Gleb Botkin and the Church of Aphrodite
Keywords:Church of Aphrodite, Gleb Botkin, Paganism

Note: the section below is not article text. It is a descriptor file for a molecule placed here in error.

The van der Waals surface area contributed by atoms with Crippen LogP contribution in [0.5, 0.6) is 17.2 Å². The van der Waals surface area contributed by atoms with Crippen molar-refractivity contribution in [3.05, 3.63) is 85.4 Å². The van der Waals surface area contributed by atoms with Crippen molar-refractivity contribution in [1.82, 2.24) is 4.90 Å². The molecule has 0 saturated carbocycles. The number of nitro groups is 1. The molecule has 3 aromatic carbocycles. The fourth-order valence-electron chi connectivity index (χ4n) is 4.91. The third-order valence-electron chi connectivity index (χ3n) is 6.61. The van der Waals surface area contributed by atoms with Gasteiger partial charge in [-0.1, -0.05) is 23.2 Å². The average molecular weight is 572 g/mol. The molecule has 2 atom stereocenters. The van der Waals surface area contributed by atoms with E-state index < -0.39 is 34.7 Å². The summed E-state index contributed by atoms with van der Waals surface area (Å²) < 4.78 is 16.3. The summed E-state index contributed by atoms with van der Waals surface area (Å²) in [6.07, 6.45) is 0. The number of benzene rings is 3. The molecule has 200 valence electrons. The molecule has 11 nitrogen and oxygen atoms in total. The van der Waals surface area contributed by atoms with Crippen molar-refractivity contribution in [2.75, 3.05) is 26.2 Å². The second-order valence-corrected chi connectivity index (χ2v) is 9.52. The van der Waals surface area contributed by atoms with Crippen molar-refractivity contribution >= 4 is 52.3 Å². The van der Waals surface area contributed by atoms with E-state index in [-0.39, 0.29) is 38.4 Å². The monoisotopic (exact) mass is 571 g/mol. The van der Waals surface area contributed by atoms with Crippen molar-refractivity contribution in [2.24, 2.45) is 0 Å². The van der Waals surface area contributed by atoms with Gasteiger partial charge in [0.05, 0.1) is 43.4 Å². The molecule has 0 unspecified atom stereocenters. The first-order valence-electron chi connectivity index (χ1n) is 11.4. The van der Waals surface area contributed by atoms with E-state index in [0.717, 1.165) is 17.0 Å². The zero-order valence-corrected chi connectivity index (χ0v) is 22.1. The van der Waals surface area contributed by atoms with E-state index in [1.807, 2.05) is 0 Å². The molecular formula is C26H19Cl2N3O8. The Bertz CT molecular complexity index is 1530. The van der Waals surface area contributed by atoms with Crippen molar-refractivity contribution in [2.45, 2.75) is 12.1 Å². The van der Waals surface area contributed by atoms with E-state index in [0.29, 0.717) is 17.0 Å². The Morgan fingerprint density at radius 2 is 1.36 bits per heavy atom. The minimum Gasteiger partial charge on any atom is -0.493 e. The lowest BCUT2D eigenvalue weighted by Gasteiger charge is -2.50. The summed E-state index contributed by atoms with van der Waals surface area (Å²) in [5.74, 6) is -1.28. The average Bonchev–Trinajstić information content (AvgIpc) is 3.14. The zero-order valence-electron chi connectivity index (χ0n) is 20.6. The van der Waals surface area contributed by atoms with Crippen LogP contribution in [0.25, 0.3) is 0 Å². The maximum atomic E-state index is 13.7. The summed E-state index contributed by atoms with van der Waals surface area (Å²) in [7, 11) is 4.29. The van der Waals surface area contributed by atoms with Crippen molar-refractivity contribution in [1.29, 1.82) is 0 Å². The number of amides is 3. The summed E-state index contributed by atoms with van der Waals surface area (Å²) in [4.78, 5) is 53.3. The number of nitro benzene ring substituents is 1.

AbstractThe Church of Aphrodite was the first Pagan religious group officially recognized as a religion by a modern state. The Church of Aphrodite was incorporated in the United States in 1939, headed by Gleb Botkin, son of the physician of the last Russian Czar, Nicholas II. Gleb Botkin emigrated to America after the Revolution in Russia, and in the 1920–1930s created a religious and philosophical system, which finally was embodied in his church. The church didn’t survive its founder and vanished after Botkin’s death in 1969. Besides Botkin’s printed works the author makes use of Botkin’s letters to Philip Proctor (1944–1963) to reconstruct the theology of his church and his life as its Arch-Priest. Ironically, Botkin did not want to revive or create Paganism: he viewed his “true” and timeless religion, based on “the laws of the cosmos,” as separate both from world religions with their “distorted” teachings, and from the Pagan element, no matter, whether that of the ancient or the modern world.
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